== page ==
I think the message that “it gets better” is condescending at best, and I don’t blame Hannah for not wanting to fight to make it better, but in literature, where anything is possible, it’s so depressing that this is the best we can do.

Realistic, but depressing.

I may have more thoughts after my class talks about this next month.

Pages: 304
Page total: 749

67. “Kindred,” Octavia E. Butler

October 20, 2010 Leave a comment

On Dana’s twenty-sixth birthday, June 9th, 1976, she find herself transported across the country and back in time to save a drowning boy. Moments later, she returns to the present, but soon she finds herself ripped through time again when the same child finds himself in a burning room. Soon she comes to realize that this child’s father owns a plantation– and is her great-great-grandfather. Protecting him when he calls her back in time means ensuring that she is born, but at what price?

So not only did I miss my bus while reading this book (I was standing at the bus stop at the time, and managed to miss the bus pulling up, emptying passengers, and new ones getting on), but I crawled into bed after finishing it earlier in the night, and remembering that it was over, a little voice in the back of my head wondered “can I read it again?”

I did initially have some trouble with the fact that all the characters just accepted that sometimes people travel back in time to ensure that they are born, but that’s science fiction and, apparently especially Butler for you.

Page count: 264
Total pages: 19,633

57. “Who Fears Death,” Nnedi Okorafor

August 11, 2010 Leave a comment

In a post-apocalyptic Africa where oceans are a thing of the past, technology has given way to powerful juju, and racial wars rule, Onyesonwu is a young and powerful sorceress charged with ending the war between the Okeke and Nuru.

I definitely want to re-read this. The first third or so was slow going for me but after Onyesonwu begins training in earnest, the book became urgent and fast-paced.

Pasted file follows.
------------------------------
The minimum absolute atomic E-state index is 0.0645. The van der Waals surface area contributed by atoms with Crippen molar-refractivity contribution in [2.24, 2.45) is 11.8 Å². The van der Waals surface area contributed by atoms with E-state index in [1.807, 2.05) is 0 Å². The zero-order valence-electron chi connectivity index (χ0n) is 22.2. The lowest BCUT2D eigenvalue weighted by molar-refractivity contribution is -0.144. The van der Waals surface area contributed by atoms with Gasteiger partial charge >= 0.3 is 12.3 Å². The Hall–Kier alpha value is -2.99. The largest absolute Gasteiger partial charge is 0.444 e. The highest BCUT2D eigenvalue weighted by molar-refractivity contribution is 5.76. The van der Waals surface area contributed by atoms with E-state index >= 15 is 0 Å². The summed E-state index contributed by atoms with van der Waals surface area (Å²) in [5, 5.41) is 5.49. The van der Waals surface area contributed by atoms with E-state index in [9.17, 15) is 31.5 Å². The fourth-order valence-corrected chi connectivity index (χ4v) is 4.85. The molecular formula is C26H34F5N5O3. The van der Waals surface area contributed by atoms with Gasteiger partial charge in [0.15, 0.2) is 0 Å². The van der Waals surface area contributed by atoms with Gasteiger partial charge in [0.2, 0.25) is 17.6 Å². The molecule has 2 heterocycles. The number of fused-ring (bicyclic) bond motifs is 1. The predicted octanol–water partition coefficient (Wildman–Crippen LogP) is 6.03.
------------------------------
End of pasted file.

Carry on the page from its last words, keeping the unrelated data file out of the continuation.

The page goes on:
(Despite the dire tags, this book isn’t really depressing. It’s dark, to be sure, and if any of those things are a major trigger for you, skip it, but Okorafor manages to weave a book where rape, racism, and genocide are central and important but not soul-crushing.)

Page count: 387
Page total: 15,617

10. “The End of Alice,” A.M. Homes

January 25, 2010 3 comments

I picked this book up totally randomly when I was walking through the BPL. I think I might have been thinking of EM Forster when I saw the name. I’m actually glad I grabbed it, even though it’s one of those books that makes you really uncomfortable on the T and that you hope no one will ask about.

Because then you’ll have to tell them, “oh I’m reading a (fictional!) first-person narrative of a pedophile who is imprisoned and exchanging salacious letters with a nineteen-year-old woman who is grooming a child she wishes to molest. Eventually it becomes clear that he’s not interested in her, but he is instead attempting to use her to rape the boy by proxy. Like, there’s one scene where he gets really mad when she rapes him too easily, that it’s too much like consensual sex and not enough like stabbing a child dozens of times, and after she’s dead raping her vaginally, orally, and anally then cutting off her head and stuffing it in her crotch because her menarche reminded you of the sexual abuse your mom inflicted on you.”

“Spoiler alert!,” you’ll add.

Anyway, it was really well written, disturbingly vivid in parts. I’d say that I enjoyed it, but I rather like not being a registered sex offender and don’t want anyone getting the wrong idea. So I’ll say that I also took out another of Homes’ books and am looking forward to reading that one.

Page count: 272
Page total: 2,347